- Open Access
- Total Downloads : 57
- Authors : S. Mathivanan, N. K. Mugesh, K. Praveenkumar
- Paper ID : IJERTCONV7IS06053
- Volume & Issue : ETEDM
- Published (First Online): 18-05-2019
- ISSN (Online) : 2278-0181
- Publisher Name : IJERT
- License: This work is licensed under a Creative Commons Attribution 4.0 International License
Analysis and Optimization of Truck Chasis
1 2 2
S. Mathivanan N. K. Mugesh K. Praveenkumar
1- Assistant Professor, 2-UG Scholar Department of Mechanical Engineering,
Hindustan Institute of Technology, Coimbatore.
Abstract:- In the contemporary world, the vehicle stability, handling and ride comfort are the major areas of concern in designing an automotive chassis. Various improvements can be done by analyzing the design factors thoroughly. Maximum deflection under loading conditions and the dynamic properties under vibrational excitation are the design factors for a pick-up truck chassis considered in this work. Three- dimension solid model of a pick-up truck chassis with a gross vehicle weight of 4 tons was designed in CATIA software. Finite element analysis of the pick-up truck chassis was carried out using ANSYS and its static behavior was studied taking four different types of material. It was observed that the most suitable material was found out to be HSLA Steel with a maximum deformation of 0.74988 mm. Dynamic properties were investigated using modal and harmonic analysis using the FEA software. The responses of the chassis under frequency distribution were observed and the design was found to be safe.
Keywords: Pick-up Truck Chassis; CATIA; ANSYS; Static Analysis; Modal Analysis; Harmonic Analysis; CAE.
An automobile is made up of mainly two units- The body and the Chassis. A vehicle arrangement without body is called chassis. The various components and systems of the chassis are the power unit, power train and the running system. Chassis is the French term usually to denote the main structure of a vehicle. In the vehicle construction chassis is the basic requirement. It is the main mounting of all the components including the body. it is also called carrying unit. The power unit contains only the engine; transmission includes clutch, propeller shaft with universal joints, differential and the real axle shafts; systems consist of brakes, wheels, tires, frame, suspension and the steering system. Cross bracings are provided in the chassis to withstand the shock, blows, twists and vibrations. As per the layout, the engine is mounted on the front part of the frame. Rubber cushioned mounts or pads are used to support the engine on the frame.
The clutch is placed, next to the engine, connected to the flywheel; Transmission or the gear box is positioned or attached to the clutch shaft. Then a propeller shaft is laid to connect the gear box on one end and the final drive on the other end. These are enclosed in a housing, bolted to the rear axle spring, which is connected to the frame through springs. The entire arrangement mounted and bolted on the chassis frame is supported by the front and rear suspension systems. This is positioned over front and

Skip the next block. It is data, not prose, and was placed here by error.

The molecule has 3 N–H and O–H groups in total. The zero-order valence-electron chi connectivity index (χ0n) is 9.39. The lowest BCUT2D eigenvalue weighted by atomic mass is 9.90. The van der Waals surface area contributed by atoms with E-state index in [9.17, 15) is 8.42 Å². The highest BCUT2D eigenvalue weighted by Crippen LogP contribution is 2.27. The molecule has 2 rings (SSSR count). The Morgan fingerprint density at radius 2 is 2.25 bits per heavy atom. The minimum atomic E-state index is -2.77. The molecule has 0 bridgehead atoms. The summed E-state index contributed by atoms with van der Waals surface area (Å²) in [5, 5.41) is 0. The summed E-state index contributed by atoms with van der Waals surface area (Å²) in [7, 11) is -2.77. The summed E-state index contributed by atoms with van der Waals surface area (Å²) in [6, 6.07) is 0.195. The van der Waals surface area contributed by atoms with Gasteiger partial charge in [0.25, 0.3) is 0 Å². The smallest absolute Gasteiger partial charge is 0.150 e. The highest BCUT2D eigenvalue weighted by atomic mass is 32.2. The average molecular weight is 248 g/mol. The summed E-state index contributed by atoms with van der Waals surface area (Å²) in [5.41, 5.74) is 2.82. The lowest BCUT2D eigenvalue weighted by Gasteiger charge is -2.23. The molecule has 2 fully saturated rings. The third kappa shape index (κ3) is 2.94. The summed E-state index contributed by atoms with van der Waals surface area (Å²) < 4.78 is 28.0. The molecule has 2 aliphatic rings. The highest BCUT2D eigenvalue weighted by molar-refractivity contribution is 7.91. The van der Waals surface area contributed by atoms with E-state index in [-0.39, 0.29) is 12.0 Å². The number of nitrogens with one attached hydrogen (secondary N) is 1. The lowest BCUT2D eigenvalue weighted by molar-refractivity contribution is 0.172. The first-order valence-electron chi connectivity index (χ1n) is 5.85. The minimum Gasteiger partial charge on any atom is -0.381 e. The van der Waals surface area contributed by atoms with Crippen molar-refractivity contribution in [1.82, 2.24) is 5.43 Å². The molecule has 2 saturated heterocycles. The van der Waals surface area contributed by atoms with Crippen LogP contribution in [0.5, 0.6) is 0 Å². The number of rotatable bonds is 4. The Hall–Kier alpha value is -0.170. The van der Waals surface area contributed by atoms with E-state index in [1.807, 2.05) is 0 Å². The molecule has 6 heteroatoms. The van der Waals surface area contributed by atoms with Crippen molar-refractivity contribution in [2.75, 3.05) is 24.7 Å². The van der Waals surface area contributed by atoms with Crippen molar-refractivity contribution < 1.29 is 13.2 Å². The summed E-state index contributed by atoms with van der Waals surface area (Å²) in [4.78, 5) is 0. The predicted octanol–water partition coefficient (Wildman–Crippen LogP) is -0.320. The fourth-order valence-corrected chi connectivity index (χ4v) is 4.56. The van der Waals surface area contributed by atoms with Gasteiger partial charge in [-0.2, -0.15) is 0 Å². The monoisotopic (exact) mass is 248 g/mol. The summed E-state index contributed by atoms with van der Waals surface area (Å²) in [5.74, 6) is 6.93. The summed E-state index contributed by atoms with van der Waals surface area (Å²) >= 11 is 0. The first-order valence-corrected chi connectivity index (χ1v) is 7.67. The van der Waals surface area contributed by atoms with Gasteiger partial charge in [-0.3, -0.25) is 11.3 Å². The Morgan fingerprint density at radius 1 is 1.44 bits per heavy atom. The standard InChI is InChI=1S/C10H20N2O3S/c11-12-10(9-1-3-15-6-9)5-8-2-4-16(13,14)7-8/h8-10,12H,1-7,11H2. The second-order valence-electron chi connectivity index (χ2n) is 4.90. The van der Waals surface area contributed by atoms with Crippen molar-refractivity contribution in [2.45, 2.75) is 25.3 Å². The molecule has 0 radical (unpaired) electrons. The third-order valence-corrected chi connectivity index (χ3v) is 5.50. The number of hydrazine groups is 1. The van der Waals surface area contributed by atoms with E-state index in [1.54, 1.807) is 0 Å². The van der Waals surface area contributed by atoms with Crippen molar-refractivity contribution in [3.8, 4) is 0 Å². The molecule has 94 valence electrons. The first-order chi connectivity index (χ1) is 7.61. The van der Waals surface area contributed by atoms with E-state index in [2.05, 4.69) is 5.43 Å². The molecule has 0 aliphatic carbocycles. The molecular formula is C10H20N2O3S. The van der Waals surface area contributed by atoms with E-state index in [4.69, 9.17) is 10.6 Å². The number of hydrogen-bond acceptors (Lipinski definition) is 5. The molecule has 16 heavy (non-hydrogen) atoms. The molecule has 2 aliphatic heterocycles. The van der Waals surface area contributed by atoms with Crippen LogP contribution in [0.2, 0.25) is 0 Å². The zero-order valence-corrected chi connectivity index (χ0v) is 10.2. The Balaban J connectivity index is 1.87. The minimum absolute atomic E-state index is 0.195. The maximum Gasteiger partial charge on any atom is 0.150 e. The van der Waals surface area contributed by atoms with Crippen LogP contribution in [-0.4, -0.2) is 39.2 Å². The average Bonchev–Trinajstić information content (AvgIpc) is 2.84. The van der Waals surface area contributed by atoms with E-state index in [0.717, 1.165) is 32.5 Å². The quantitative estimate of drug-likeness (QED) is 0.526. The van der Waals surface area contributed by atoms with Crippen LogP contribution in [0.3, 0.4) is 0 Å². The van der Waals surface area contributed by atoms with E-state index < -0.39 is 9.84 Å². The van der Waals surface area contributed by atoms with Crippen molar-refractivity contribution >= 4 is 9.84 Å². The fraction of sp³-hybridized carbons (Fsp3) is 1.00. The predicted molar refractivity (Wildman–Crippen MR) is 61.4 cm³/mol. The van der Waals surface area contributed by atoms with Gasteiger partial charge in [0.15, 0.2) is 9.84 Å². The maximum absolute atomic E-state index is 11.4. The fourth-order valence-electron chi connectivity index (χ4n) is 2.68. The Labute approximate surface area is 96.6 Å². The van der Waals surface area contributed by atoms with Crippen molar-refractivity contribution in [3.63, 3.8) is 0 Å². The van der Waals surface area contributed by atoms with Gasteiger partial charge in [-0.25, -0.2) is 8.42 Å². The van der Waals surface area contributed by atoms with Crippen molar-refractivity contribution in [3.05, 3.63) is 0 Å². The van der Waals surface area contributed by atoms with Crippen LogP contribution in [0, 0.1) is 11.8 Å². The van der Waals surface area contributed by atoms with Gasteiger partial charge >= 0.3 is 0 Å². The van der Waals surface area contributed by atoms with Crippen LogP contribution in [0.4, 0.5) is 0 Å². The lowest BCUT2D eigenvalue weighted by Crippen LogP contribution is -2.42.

rear wheel and tire assemblies, to avoid or minimize the transmission of shock to the frame.
Fig: Layout of chassis
Requirement of Chassis:
To be strong with good strength to hold the components in position duringrunning and driving.
To support the total weight of the vehicle inclusive of cargo and passengers.
To resist bending, twisting and torsional stresses.
To pull the heavy objects, trailer along with, either directly or indirectly.
In automobile design, crash and structural analysis are the two most important engineering processes in developing a high quality vehicle. Computer simulation technologies have greatly enhanced the safety, reliability, and comfort, environmental and manufacturing efficiency of today's automobiles. This significant achievement was realized with the advanced software and powerful computers that have been available in the last twenty years. The primary concern for drivers and passengers is safety. Governments have responded to this key concern and expectation with an in creasing number of regulations. Al thought he details may vary slightly from country to country, the fundamental requirements are almost similar. A vehicle is expected to provide adequate protection to drivers and passengers in a not so serious accident. To protect the occupants of a car, there are many new tangible safety features such as airbags; ABS control brakes, traction control. A less tangible feature that cannot easily be seen by
drivers and passengers is the crash response behavior. In a well designed automobile, the car body and various components are the protective layer for the occupants of the vehicle. They serve as the crumpling zone to absorb the energy of impact. The traditional approach involves multiple iterations of design, prototype and crash tests. The process is time consuming and expensive. The availability of high performance computers and crash simulation software has revolutionized the process. Instead of relying on experimental validations, the safety design process is supplemented with computer simulation to evaluate the design. Since the inception of crash simulation, the product cycle of a new automobile has been reduced by half and the resultant vehicle is safer, better and more comfortable.
CRASH SIMULATION EVALUATION:
MODELLING OF CHASSIS:
A pickup truck- 2015 Chevrolet Silverado was taken for modelling. It was a huge assembly, which had many sub-assemblies like powertrain assembly, chassis assembly, etc. For this project only the chassis was required, so all other assemblies were deleted.
Fig:bottom view of Chevrolet Silverado
The chassis sub assembly consisted of 171 parts. Many parts in the chassis like nuts, bolts, name plate, etc were, not considered as these parts do not add any significance to the study here. These parts do not contain any loads or any constraints. The neglecting of these parts reduces the complexity in the chassis structure and also decreases the total simulation time. Some of the neglecting parts are shown below. After neglecting the redundant parts, the thickness of all the remaining parts was measured and noted. The assembly was saved as a
.step file format to be imported in Ansys workbench for crash analysis. These parts were all thin structures, i.e. the third dimension was very small compared to the other two dimensions.
MESH GENERATION OF THE CHASSIS: